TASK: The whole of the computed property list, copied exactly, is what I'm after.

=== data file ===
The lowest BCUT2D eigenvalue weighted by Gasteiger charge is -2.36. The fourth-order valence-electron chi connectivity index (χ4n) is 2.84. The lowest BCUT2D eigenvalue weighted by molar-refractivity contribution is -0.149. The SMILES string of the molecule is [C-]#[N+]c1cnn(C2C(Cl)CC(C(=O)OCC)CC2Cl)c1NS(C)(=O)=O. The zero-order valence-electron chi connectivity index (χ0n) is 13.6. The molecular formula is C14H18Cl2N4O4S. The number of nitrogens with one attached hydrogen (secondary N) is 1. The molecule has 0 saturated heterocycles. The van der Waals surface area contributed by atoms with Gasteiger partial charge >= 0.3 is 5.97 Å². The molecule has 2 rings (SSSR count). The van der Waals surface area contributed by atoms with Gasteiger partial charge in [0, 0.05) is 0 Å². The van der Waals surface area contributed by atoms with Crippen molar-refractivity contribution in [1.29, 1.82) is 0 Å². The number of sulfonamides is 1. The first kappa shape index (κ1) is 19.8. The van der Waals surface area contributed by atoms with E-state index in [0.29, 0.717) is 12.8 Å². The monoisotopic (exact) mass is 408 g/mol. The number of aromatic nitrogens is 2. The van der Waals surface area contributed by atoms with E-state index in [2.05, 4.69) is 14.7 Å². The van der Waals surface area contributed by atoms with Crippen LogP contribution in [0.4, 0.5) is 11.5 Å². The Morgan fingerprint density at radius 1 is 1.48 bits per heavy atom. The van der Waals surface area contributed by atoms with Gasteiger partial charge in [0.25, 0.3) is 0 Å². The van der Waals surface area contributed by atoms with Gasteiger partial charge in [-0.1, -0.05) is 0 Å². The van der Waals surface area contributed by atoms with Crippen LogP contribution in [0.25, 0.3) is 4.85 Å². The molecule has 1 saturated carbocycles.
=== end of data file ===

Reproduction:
The lowest BCUT2D eigenvalue weighted by Gasteiger charge is -2.36. The fourth-order valence-electron chi connectivity index (χ4n) is 2.84. The lowest BCUT2D eigenvalue weighted by molar-refractivity contribution is -0.149. The SMILES string of the molecule is [C-]#[N+]c1cnn(C2C(Cl)CC(C(=O)OCC)CC2Cl)c1NS(C)(=O)=O. The zero-order valence-electron chi connectivity index (χ0n) is 13.6. The molecular formula is C14H18Cl2N4O4S. The number of nitrogens with one attached hydrogen (secondary N) is 1. The molecule has 0 saturated heterocycles. The van der Waals surface area contributed by atoms with Gasteiger partial charge >= 0.3 is 5.97 Å². The molecule has 2 rings (SSSR count). The van der Waals surface area contributed by atoms with Gasteiger partial charge in [0, 0.05) is 0 Å². The van der Waals surface area contributed by atoms with Crippen molar-refractivity contribution in [1.29, 1.82) is 0 Å². The number of sulfonamides is 1. The first kappa shape index (κ1) is 19.8. The van der Waals surface area contributed by atoms with E-state index in [0.29, 0.717) is 12.8 Å². The monoisotopic (exact) mass is 408 g/mol. The number of aromatic nitrogens is 2. The van der Waals surface area contributed by atoms with E-state index in [2.05, 4.69) is 14.7 Å². The van der Waals surface area contributed by atoms with Crippen LogP contribution in [0.4, 0.5) is 11.5 Å². The Morgan fingerprint density at radius 1 is 1.48 bits per heavy atom. The van der Waals surface area contributed by atoms with Gasteiger partial charge in [0.25, 0.3) is 0 Å². The van der Waals surface area contributed by atoms with Gasteiger partial charge in [-0.1, -0.05) is 0 Å². The van der Waals surface area contributed by atoms with Crippen LogP contribution in [0.25, 0.3) is 4.85 Å². The molecule has 1 saturated carbocycles.